BAMBER BRIDGE IN WORLD WAR 1
685683 PTE. P. K. STIRRUP. R.F.A.
Peter Kirkman Stirrup was born in Bamber Bridge in the first quarter of 1895. His father was Richard Stirrup (b. 1856 in Darwen), a machine minder in a cotton spinning room. His mother was Alice Forshaw (b. 1858 in Liverpool). Richard and Alice were married in 1878 and they had 7 children. Their first, Elizabeth, died young (1879-1883), the surviving children were: Alice Ann (b. 1882), Elizabeth Ellen (b. 1884), Angela (b. 1886), William (b. 1889), Richard Henry (b. 1891), and finally Peter. In 1911, Richard and Alice were living with 4 of their grown-up children at 27 Station Road, Bamber Bridge. Peter was a creeler in a cotton spinning room.
Peter was in the Territorials before the War and had joined the West Lancashire Brigade of the Royal Field Artillery. His initial service number was 1584 which was changed to 685683 in 1917. He joined up in 1914 and was posted to 277 Brigade which formed part of the Divisional Artillery for 55th (West Lancashire) Division. He landed in France on 1 October 1915. 55th Division was heavily engaged in fighting on the Somme in September 1916, at Guillemont (4-6 September), Ginchy (9 September), Flers-Courcelette (17-22 September) and Morval (25-28 September). In October, they were moved to the Ypres salient, where they remained for over a year.
In 1917, they fought in the opening phase of the Third Battle of Ypres. At Pilkem Ridge (31 July – 2 August), the Division captured all its objectives but at enormous cost – no fewer than 168 officers and 3384 other ranks were killed, wounded or missing. They were withdrawn for re-fit and training and returned to action at the Battle of the Menin Road Ridge (20-23 September), again suffering heavy casualties of 127 officers and 2603 other ranks. Worse was to come though in November-December when the Division faced the German counter-attack at Cambrai, and the front-line defence apparently crumbled allowing the Germans a rapid and almost bewildering advance.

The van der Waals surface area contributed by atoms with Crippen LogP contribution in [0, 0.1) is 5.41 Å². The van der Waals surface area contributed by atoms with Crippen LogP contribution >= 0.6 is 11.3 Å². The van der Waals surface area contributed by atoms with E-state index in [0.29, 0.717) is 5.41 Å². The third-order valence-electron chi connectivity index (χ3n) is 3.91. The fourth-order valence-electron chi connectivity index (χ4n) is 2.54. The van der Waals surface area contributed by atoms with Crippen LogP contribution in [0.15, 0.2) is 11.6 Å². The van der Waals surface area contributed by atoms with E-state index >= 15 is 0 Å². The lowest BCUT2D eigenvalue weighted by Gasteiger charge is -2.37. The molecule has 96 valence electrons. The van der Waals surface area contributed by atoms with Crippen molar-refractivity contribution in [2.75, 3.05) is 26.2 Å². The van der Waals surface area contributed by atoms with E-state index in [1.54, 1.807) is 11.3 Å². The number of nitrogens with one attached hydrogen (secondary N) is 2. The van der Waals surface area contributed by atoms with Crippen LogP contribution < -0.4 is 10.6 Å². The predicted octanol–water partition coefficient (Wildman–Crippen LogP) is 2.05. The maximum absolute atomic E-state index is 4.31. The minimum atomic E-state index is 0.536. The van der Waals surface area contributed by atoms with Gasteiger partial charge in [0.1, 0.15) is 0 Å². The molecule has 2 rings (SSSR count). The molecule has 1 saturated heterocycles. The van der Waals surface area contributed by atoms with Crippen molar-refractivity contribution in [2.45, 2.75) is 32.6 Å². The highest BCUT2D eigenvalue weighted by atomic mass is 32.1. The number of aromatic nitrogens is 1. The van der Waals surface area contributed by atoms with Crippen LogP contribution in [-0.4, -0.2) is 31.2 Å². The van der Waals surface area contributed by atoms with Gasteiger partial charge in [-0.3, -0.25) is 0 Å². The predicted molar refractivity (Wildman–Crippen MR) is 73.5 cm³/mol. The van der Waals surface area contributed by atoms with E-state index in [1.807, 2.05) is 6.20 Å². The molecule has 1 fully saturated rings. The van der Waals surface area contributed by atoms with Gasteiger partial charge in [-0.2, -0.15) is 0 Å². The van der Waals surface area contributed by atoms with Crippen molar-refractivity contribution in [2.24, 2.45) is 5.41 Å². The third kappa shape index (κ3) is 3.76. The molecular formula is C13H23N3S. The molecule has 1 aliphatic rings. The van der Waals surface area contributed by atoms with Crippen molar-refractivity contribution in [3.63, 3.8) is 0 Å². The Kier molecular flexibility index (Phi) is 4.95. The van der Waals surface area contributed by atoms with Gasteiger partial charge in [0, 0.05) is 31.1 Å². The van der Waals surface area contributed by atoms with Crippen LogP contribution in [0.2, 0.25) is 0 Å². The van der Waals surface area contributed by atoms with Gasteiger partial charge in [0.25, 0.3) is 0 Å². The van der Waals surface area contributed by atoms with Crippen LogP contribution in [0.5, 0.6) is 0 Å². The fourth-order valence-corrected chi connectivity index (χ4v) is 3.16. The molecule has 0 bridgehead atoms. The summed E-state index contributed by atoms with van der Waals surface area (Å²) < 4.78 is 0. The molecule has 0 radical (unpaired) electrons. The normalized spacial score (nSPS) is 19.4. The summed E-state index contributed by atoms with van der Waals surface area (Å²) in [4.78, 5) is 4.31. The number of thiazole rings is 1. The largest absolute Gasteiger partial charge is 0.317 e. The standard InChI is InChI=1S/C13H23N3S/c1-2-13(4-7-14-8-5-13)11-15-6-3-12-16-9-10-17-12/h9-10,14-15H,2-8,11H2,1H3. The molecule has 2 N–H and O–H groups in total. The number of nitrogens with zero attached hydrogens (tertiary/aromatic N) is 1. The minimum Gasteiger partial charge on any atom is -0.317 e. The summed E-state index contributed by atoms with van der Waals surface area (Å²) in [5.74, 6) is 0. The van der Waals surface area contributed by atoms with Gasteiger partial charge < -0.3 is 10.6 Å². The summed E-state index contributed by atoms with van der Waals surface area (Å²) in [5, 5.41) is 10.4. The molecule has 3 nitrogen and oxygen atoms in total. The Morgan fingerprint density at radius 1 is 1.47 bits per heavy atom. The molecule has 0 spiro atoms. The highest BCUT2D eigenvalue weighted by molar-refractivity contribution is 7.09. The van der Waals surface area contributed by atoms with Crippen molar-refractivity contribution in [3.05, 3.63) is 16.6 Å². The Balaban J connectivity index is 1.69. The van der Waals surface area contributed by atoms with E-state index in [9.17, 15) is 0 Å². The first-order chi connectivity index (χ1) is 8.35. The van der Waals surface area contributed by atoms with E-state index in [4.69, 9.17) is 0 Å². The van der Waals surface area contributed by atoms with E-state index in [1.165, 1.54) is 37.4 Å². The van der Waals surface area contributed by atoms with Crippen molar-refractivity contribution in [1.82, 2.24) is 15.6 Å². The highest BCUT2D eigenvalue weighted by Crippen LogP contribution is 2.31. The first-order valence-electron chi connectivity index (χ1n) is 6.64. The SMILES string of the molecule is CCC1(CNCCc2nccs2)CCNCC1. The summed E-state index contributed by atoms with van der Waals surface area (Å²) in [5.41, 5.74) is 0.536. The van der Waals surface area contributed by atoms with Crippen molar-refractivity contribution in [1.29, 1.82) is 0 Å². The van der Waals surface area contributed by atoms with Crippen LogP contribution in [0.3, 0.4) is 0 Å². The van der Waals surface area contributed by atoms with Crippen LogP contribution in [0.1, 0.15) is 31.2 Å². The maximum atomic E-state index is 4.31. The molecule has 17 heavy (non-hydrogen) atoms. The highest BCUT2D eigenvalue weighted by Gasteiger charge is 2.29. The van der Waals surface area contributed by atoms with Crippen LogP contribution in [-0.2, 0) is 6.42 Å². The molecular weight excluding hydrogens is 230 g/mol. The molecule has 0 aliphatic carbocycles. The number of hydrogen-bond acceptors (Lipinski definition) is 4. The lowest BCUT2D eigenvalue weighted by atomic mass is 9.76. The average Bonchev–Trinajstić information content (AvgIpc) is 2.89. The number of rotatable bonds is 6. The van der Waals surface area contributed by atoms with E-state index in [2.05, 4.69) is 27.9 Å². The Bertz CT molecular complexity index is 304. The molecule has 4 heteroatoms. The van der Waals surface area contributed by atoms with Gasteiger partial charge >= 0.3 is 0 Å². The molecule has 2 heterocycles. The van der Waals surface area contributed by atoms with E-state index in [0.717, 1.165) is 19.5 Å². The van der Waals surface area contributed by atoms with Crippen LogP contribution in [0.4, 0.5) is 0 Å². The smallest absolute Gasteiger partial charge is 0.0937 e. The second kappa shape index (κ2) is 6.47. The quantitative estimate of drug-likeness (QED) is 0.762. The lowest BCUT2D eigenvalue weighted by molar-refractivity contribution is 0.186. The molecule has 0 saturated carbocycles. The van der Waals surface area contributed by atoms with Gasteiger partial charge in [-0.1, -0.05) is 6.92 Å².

After further intensive training during the winter, the Division returned to the front line between Givenchy and Festubert in February 1918. Here, it faced numerous strong enemy raids in March and it was during one of these raids that Peter was wounded. He died of his wounds on 29 March in hospital in Rouen. He was 23 years old.
Service Number: 685683
Date of Death: 29/03/1918
Regiment/Service: Royal Field Artillery, "B" Bty., 277th Bde.
Cemetery/memorial reference: P. VII. L. 11B.
Cemetery: ST. SEVER CEMETERY EXTENSION, ROUEN
Additional Information: Son of Mr. and Mrs. Stirrup, of 27 Station Road, Bamber Bridge, Preston, Lancs.
Peter’s brothers also served in the Artillery. Richard Henry was 680864 Pte. R. H. Stirrup, in 276 Brigade, Royal Field Artillery. So Peter and Richard were in different brigades but in the same Division and therefore fought alongside each other. Being three years older, Richard had joined the territorials a little earlier and was originally given service number 775. Richard was demobilised after the War. He married in 1922 and died in 1963.
William was 696086 Cpl. W. Stirrup, also in the Royal Field Artillery. From his service number it appears he was in 55th Division DAC (Divisional Ammunition Column). He wasn’t in France in 1915 so must have been sent out later but it looks as though all three brothers were together through 1916 and 1917. William was demobilised at the end of the War. He married in 1921 but died in 1929.